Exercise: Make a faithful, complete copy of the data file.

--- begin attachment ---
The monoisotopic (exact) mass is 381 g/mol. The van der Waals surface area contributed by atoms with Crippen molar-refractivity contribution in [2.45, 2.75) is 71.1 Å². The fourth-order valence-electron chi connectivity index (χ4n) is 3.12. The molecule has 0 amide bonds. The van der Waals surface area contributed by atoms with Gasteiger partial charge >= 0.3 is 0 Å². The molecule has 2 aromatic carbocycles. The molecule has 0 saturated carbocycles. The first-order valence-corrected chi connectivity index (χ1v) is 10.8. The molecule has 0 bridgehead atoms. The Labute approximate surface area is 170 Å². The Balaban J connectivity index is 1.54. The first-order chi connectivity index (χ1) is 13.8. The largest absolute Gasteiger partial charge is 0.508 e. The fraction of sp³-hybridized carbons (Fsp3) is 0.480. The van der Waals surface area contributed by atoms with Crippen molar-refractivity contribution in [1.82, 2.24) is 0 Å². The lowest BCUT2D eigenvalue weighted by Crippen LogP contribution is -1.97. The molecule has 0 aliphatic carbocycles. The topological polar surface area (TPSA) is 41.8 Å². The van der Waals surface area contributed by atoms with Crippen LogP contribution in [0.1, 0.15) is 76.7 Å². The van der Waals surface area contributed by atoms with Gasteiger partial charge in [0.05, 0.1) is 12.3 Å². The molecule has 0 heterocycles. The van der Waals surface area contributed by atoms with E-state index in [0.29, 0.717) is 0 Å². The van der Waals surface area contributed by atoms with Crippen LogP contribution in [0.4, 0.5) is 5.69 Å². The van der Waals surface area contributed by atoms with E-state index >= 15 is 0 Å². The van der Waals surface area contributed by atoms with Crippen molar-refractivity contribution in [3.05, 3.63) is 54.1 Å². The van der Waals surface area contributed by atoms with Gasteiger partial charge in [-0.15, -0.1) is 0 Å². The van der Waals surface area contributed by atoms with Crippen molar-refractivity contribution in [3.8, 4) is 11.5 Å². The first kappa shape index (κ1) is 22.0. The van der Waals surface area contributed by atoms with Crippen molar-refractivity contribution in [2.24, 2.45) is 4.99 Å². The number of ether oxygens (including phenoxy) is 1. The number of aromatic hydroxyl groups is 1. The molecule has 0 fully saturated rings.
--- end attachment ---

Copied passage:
The monoisotopic (exact) mass is 381 g/mol. The van der Waals surface area contributed by atoms with Crippen molar-refractivity contribution in [2.45, 2.75) is 71.1 Å². The fourth-order valence-electron chi connectivity index (χ4n) is 3.12. The molecule has 0 amide bonds. The van der Waals surface area contributed by atoms with Gasteiger partial charge >= 0.3 is 0 Å². The molecule has 2 aromatic carbocycles. The molecule has 0 saturated carbocycles. The first-order valence-corrected chi connectivity index (χ1v) is 10.8. The molecule has 0 bridgehead atoms. The Labute approximate surface area is 170 Å². The Balaban J connectivity index is 1.54. The first-order chi connectivity index (χ1) is 13.8. The largest absolute Gasteiger partial charge is 0.508 e. The fraction of sp³-hybridized carbons (Fsp3) is 0.480. The van der Waals surface area contributed by atoms with Crippen molar-refractivity contribution in [1.82, 2.24) is 0 Å². The lowest BCUT2D eigenvalue weighted by Crippen LogP contribution is -1.97. The molecule has 0 aliphatic carbocycles. The topological polar surface area (TPSA) is 41.8 Å². The van der Waals surface area contributed by atoms with Crippen LogP contribution in [0.1, 0.15) is 76.7 Å². The van der Waals surface area contributed by atoms with Gasteiger partial charge in [0.05, 0.1) is 12.3 Å². The molecule has 0 heterocycles. The van der Waals surface area contributed by atoms with E-state index in [0.29, 0.717) is 0 Å². The van der Waals surface area contributed by atoms with Crippen LogP contribution in [0.4, 0.5) is 5.69 Å². The van der Waals surface area contributed by atoms with E-state index >= 15 is 0 Å². The van der Waals surface area contributed by atoms with Crippen molar-refractivity contribution in [3.05, 3.63) is 54.1 Å². The van der Waals surface area contributed by atoms with Gasteiger partial charge in [-0.15, -0.1) is 0 Å². The van der Waals surface area contributed by atoms with Crippen molar-refractivity contribution in [3.8, 4) is 11.5 Å². The first kappa shape index (κ1) is 22.0. The van der Waals surface area contributed by atoms with Crippen molar-refractivity contribution in [2.24, 2.45) is 4.99 Å². The number of ether oxygens (including phenoxy) is 1. The number of aromatic hydroxyl groups is 1. The molecule has 0 fully saturated rings.